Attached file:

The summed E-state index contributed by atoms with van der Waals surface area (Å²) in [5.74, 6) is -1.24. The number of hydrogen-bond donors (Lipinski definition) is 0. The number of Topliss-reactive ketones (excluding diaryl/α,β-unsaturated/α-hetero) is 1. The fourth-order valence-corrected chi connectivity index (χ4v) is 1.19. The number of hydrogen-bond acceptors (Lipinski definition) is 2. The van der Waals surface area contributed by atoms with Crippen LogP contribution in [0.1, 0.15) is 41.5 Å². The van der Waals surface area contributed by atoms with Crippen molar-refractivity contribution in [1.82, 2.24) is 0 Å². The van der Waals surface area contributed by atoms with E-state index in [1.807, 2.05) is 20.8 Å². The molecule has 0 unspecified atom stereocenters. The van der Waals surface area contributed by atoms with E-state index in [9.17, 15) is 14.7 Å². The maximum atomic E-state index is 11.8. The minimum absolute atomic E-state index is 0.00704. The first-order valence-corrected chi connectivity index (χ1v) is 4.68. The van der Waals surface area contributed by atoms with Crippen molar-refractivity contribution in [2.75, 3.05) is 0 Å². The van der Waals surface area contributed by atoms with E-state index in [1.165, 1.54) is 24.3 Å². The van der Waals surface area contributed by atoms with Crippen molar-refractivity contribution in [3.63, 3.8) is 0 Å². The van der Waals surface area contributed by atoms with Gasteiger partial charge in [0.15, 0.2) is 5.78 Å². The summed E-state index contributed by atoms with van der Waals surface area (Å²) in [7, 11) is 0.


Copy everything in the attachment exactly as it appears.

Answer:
The summed E-state index contributed by atoms with van der Waals surface area (Å²) in [5.74, 6) is -1.24. The number of hydrogen-bond donors (Lipinski definition) is 0. The number of Topliss-reactive ketones (excluding diaryl/α,β-unsaturated/α-hetero) is 1. The fourth-order valence-corrected chi connectivity index (χ4v) is 1.19. The number of hydrogen-bond acceptors (Lipinski definition) is 2. The van der Waals surface area contributed by atoms with Crippen LogP contribution in [0.1, 0.15) is 41.5 Å². The van der Waals surface area contributed by atoms with Crippen molar-refractivity contribution in [1.82, 2.24) is 0 Å². The van der Waals surface area contributed by atoms with E-state index in [1.807, 2.05) is 20.8 Å². The molecule has 0 unspecified atom stereocenters. The van der Waals surface area contributed by atoms with E-state index in [9.17, 15) is 14.7 Å². The maximum atomic E-state index is 11.8. The minimum absolute atomic E-state index is 0.00704. The first-order valence-corrected chi connectivity index (χ1v) is 4.68. The van der Waals surface area contributed by atoms with Crippen molar-refractivity contribution in [2.75, 3.05) is 0 Å². The van der Waals surface area contributed by atoms with E-state index in [1.165, 1.54) is 24.3 Å². The van der Waals surface area contributed by atoms with Crippen molar-refractivity contribution in [3.63, 3.8) is 0 Å². The van der Waals surface area contributed by atoms with Gasteiger partial charge in [0.15, 0.2) is 5.78 Å². The summed E-state index contributed by atoms with van der Waals surface area (Å²) in [7, 11) is 0.